9. The method of claim 1, further comprising sinking the ECM electrode from the tip of the component toward the base of the component to enlarge a portion of the pilot channel; and sinking the ECM electrode or a complementary ECM electrode into the pilot channel from the base of the component toward the top of the component to enlarge a remainder of the pilot channel.

10. A method of forming a component for a gas turbine engine, comprising: sinking an electro-chemical machining (ECM) electrode during electro-chemical machining into a pilot channel already formed in the component; and enlarging the pilot channel to form a cooling channel within the component comprising a cross sectional shape that matches a cross sectional shape of an outer surface of an external wall of the component.

11. The method of claim 10, wherein the component comprises an airfoil, the method further comprising: electro-chemical machining from a tip toward a base of the airfoil; and slowing a sink rate of the ECM electrode or increasing current through the ECM electrode to remove more material as a thickness of the airfoil increases toward the base of the airfoil.

12. The method of claim 11, wherein the increased material removal is effective to maintain a constant thickness of the external wall or of a rib of the airfoil.

13. The method of claim 10, further comprising: using the ECM electrode to expand the pilot channel initially; and using a different ECM electrode to finish forming the cooling channel, wherein the different ECM electrode machines a different shape of the component.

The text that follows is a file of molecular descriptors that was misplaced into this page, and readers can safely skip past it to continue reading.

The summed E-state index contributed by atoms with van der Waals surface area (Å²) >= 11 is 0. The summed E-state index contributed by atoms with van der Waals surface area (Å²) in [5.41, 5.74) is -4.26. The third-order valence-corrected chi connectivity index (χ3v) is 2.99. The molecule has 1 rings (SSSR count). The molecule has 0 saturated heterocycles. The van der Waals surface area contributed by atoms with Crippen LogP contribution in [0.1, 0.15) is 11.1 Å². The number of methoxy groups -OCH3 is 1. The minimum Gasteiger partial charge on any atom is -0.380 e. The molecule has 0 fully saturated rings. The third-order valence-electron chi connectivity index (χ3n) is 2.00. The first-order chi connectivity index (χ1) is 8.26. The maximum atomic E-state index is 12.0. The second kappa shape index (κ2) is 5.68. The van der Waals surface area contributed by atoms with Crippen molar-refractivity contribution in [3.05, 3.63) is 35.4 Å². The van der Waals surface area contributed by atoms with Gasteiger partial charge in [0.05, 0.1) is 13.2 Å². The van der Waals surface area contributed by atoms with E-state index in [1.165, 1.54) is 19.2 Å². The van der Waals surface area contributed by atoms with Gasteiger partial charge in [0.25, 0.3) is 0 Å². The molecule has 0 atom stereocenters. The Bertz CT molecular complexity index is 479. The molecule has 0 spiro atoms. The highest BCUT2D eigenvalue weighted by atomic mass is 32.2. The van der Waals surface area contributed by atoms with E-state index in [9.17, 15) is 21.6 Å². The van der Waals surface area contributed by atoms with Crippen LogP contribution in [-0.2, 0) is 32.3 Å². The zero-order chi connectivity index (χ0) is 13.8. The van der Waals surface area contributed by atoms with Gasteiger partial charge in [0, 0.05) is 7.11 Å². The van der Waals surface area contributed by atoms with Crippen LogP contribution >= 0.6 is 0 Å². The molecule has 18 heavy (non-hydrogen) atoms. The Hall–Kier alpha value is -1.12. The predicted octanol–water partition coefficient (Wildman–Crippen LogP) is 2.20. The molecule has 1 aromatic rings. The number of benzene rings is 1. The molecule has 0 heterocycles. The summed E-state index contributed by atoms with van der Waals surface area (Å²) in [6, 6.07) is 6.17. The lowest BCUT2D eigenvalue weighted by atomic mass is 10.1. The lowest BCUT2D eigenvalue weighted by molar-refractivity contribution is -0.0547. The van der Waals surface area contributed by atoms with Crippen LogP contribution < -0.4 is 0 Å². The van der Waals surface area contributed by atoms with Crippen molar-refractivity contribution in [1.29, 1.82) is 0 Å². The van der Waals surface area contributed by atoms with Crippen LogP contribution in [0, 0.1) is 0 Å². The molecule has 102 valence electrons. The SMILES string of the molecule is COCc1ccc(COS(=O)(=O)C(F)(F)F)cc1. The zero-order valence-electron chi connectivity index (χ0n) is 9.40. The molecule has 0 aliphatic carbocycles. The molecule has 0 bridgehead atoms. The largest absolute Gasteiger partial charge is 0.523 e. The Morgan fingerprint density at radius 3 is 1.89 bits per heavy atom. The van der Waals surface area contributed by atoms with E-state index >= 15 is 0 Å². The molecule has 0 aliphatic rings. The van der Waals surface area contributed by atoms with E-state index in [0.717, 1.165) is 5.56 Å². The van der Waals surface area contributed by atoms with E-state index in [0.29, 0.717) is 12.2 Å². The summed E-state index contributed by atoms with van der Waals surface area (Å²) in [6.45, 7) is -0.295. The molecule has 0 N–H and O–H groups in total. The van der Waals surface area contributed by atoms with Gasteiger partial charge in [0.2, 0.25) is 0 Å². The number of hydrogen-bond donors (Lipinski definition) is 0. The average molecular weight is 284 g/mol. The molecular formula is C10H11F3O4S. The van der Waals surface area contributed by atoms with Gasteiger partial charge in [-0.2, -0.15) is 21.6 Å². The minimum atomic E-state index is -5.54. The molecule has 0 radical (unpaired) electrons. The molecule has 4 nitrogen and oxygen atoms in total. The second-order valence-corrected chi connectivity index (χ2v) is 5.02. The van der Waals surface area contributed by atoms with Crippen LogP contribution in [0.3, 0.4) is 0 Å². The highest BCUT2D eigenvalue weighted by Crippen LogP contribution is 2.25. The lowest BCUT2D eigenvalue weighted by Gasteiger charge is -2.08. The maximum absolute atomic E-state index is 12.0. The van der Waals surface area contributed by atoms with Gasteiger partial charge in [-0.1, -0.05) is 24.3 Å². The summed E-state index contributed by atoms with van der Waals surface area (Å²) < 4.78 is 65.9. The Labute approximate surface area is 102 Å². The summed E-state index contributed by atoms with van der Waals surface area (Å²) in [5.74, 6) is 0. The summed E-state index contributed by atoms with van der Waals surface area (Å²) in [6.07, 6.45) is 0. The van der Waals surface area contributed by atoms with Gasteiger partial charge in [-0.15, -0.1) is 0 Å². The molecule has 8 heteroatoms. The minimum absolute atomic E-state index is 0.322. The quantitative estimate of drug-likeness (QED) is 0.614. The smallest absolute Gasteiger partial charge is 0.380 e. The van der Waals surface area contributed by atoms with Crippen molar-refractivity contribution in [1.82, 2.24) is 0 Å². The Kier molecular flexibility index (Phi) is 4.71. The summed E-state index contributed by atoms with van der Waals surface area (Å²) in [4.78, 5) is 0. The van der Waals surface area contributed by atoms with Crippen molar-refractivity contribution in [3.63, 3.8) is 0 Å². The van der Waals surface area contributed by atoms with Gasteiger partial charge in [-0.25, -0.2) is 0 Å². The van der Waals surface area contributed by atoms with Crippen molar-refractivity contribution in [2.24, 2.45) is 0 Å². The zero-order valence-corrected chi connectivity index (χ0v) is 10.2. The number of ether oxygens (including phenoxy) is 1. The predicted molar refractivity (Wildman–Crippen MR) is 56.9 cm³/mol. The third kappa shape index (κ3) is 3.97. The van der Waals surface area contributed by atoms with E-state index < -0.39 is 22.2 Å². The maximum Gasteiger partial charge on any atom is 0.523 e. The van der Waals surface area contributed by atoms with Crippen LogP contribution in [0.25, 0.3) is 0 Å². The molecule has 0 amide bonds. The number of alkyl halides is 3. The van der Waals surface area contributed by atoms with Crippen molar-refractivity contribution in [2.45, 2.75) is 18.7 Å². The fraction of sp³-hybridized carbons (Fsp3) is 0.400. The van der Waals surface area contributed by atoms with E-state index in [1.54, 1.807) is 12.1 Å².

14. The method of claim 10, wherein the component comprises an airfoil comprising a twisted shape, wherein a desired shape to be formed in the component follows the twist of the airfoil, and wherein the ECM electrode is shaped to match the twist of the desired shape to be formed.

15. The method of claim 10, wherein the ECM electrode comprises an asymmetric cross-sectional shape.

16. The method of claim 10, further comprising: creating the component via an investment casting process around a core; and removing the core to reveal the pilot channel.

17. The method of claim 10, further comprising forming flow-interrupting elements in the cooling channel via the electro-chemical machining.

18. The method of claim 10, further comprising forming the pilot channel via electrochemical machining.

19. The method of claim 10, further comprising using an ECM electrode that is partly-isolated.

20. The method of claim 10, further comprising sinking two ECM electrodes, each inserted at a different location on the component than the other, to electrochemically machine at least one of the pilot channel and the cooling channel.
Description



CROSS REFERENCE TO RELATED APPLICATIONS

[0001] This application is a U.S. National Stage Application of International Application No. PCT/US2015/043971, filed Aug. 6, 2015, which claimed priority to U.S. Provisional Patent Application No. 62/068,099, filed on Oct. 24, 2014. The entirety of each application is incorporated by reference herein in its entirety.

FIELD OF THE INVENTION

[0002] The invention relates to forming inner contours of a component for a used in a gas turbine engine such as a blade or vane using an electrochemical machining process.

BACKGROUND OF THE INVENTION